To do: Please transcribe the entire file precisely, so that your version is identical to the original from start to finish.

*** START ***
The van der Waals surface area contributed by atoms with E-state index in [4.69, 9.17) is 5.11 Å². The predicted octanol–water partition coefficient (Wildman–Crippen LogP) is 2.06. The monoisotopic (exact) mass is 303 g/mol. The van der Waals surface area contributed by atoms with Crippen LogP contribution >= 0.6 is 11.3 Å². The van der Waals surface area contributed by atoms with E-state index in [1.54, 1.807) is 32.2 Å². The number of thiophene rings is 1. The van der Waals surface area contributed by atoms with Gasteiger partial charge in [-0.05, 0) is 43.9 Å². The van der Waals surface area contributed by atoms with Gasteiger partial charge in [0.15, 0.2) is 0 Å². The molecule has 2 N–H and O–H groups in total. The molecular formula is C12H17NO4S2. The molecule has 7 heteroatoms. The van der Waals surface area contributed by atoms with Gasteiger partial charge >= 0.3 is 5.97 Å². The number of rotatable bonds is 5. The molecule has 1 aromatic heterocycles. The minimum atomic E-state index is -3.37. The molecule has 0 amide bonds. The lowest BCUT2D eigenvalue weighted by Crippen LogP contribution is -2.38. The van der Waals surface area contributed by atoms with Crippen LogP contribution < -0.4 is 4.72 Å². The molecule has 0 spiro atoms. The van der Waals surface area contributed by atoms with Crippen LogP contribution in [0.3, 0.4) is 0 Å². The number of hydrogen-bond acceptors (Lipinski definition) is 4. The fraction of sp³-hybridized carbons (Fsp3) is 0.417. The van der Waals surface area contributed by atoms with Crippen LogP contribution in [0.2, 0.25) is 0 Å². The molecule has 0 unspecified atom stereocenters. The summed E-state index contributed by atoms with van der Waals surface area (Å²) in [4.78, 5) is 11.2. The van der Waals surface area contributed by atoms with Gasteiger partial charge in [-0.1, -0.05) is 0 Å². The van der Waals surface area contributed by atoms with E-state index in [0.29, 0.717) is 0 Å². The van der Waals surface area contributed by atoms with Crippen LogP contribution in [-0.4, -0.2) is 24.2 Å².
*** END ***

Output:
The van der Waals surface area contributed by atoms with E-state index in [4.69, 9.17) is 5.11 Å². The predicted octanol–water partition coefficient (Wildman–Crippen LogP) is 2.06. The monoisotopic (exact) mass is 303 g/mol. The van der Waals surface area contributed by atoms with Crippen LogP contribution >= 0.6 is 11.3 Å². The van der Waals surface area contributed by atoms with E-state index in [1.54, 1.807) is 32.2 Å². The number of thiophene rings is 1. The van der Waals surface area contributed by atoms with Gasteiger partial charge in [-0.05, 0) is 43.9 Å². The van der Waals surface area contributed by atoms with Gasteiger partial charge in [0.15, 0.2) is 0 Å². The molecule has 2 N–H and O–H groups in total. The molecular formula is C12H17NO4S2. The molecule has 7 heteroatoms. The van der Waals surface area contributed by atoms with Gasteiger partial charge >= 0.3 is 5.97 Å². The number of rotatable bonds is 5. The molecule has 1 aromatic heterocycles. The minimum atomic E-state index is -3.37. The molecule has 0 amide bonds. The lowest BCUT2D eigenvalue weighted by Crippen LogP contribution is -2.38. The van der Waals surface area contributed by atoms with Crippen LogP contribution < -0.4 is 4.72 Å². The molecule has 0 spiro atoms. The van der Waals surface area contributed by atoms with Crippen LogP contribution in [0.3, 0.4) is 0 Å². The number of hydrogen-bond acceptors (Lipinski definition) is 4. The fraction of sp³-hybridized carbons (Fsp3) is 0.417. The van der Waals surface area contributed by atoms with Crippen LogP contribution in [0.2, 0.25) is 0 Å². The molecule has 0 unspecified atom stereocenters. The summed E-state index contributed by atoms with van der Waals surface area (Å²) in [4.78, 5) is 11.2. The van der Waals surface area contributed by atoms with Gasteiger partial charge in [-0.1, -0.05) is 0 Å². The van der Waals surface area contributed by atoms with E-state index in [0.29, 0.717) is 0 Å². The van der Waals surface area contributed by atoms with Crippen LogP contribution in [-0.4, -0.2) is 24.2 Å².